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Black children up to six times more likely to be strip-searched

The data shows the strip-searching of children s is not an isolated problem, limited to London.

The Children’s Commissioner, Dame Rachel de Souza, has today published the first analysis of strip searches of children conducted by police under their stop and search powers across England and Wales. The data shows the strip-searching of children s is not an isolated problem, limited to London. Across England and Wales, police are strip searching children as part of stop and searches and there is evidence of deeply concerning practice.

The Commissioner’s findings include evidence of widespread non-compliance with the statutory safeguards in place to protect children, including the lack of Appropriate Adults in more than half of searches and strip searches being conducted in schools, police vehicles, and within public view.

The numbers

A total of 2,847 children were strip searched between 2018 and mid-2022, 95% of whom were boys. Almost one quarter (24%) searches were of children aged between 10-15 years old. While more than a third (37%) of searches happened at a police station and one in eight (12%) at a child’s home, the location of nearly half (45%) searches simply was not recorded.

The most concerning figures are:


The Children’s Commissioner highlighted her serious concerns about the poor quality of record-keeping, which makes transparency and scrutiny very difficult, and means that the numbers in this report may only be a minimum. She described the fact that  Black children are up to six times more likely to be strip searched when compared to national population figures as “utterly unacceptable”. By contrast, white children are around half as likely to be strip-searched.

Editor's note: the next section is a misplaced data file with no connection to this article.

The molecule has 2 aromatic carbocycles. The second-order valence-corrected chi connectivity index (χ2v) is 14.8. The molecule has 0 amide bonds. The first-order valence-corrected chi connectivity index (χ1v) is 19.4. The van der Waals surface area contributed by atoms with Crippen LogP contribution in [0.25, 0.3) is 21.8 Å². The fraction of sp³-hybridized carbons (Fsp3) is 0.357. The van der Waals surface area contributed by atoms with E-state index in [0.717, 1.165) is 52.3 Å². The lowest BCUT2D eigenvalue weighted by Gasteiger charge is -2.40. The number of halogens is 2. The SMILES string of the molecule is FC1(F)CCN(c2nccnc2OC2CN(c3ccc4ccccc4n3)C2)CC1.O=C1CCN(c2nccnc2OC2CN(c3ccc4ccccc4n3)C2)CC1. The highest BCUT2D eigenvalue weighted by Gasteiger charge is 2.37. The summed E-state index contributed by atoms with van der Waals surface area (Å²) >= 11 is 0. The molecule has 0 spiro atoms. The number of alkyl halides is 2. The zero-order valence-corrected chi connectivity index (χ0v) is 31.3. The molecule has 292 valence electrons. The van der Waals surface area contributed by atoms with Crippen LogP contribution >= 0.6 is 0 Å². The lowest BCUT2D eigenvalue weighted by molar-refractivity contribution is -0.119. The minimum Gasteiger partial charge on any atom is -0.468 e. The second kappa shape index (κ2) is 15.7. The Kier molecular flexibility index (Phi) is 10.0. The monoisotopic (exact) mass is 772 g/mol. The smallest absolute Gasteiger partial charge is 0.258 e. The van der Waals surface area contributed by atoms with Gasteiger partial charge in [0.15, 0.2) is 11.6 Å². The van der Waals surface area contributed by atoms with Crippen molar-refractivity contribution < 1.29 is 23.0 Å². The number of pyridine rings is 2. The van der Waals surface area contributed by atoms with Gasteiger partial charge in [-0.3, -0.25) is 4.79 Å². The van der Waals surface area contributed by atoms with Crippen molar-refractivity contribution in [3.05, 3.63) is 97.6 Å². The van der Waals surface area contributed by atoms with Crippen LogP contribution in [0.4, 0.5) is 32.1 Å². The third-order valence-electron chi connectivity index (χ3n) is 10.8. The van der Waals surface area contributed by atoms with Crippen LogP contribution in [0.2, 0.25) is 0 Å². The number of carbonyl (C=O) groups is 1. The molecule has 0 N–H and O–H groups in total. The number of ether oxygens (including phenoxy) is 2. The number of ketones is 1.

Dame Rachel says that she accepts that in certain, limited situations strip-searching may be necessary for a child’s own safety but says that if “this intrusive and potentially traumatic power” is necessary, then there must be robust safeguards.

She argues that the additional complexity of conducting these searches during a stop and search should mean that there is a higher degree of scrutiny than if conducted in custody, not less.

The Commissioner describes what she says is “a fundamentally reactive and permissive system that places too much reliance on non-specialist frontline officers always doing the right thing, with no system of scrutiny to ensure that vital safeguards are being met, and little consideration of the impact of a potentially traumatic power on vulnerable children”.

She makes the point that there is sustained attention on this issue not because of a police whistle-blower or a damning inspection report, but the bravery of a girl (known as Child Q who was strip-searched in Hackney last year) to speak up about a traumatic thing that happened to her.

Dame Rachel says that further work is needed to strengthen the guidelines around strip searches, for there to be oversight and inspection to ensure compliance, and reform of a culture that has allowed this to go unchallenged. She says it is “completely unacceptable” that police forces in England and Wales are largely unable to account for the necessity, circumstance and safeguarding outcome of every strip search of a child that they conduct

Conclusions and recommendations

Dame Rachel acknowledges that there have been some local policy changes at the Metropolitan Police and elsewhere, but the national rules under which Child Q were searched have not been strengthened. However, she argues that much more work is required to create a culture among the police in which children are, first and foremost, treated as children.

The Commissioner argues that the Home Office Should undertake a comprehensive review of the legislative and policy framework for searches involving children in custody and under stop and search powers. She says that the purpose of the review, which should include public consultation, would be to ensure that children are only ever strip searched in exceptional circumstances where it is necessary to protect them or others from significant harm. She also says that these searches should occur in a safe, controlled and appropriate environment in accordance with strict and transparent procedures that are subject to scrutiny.

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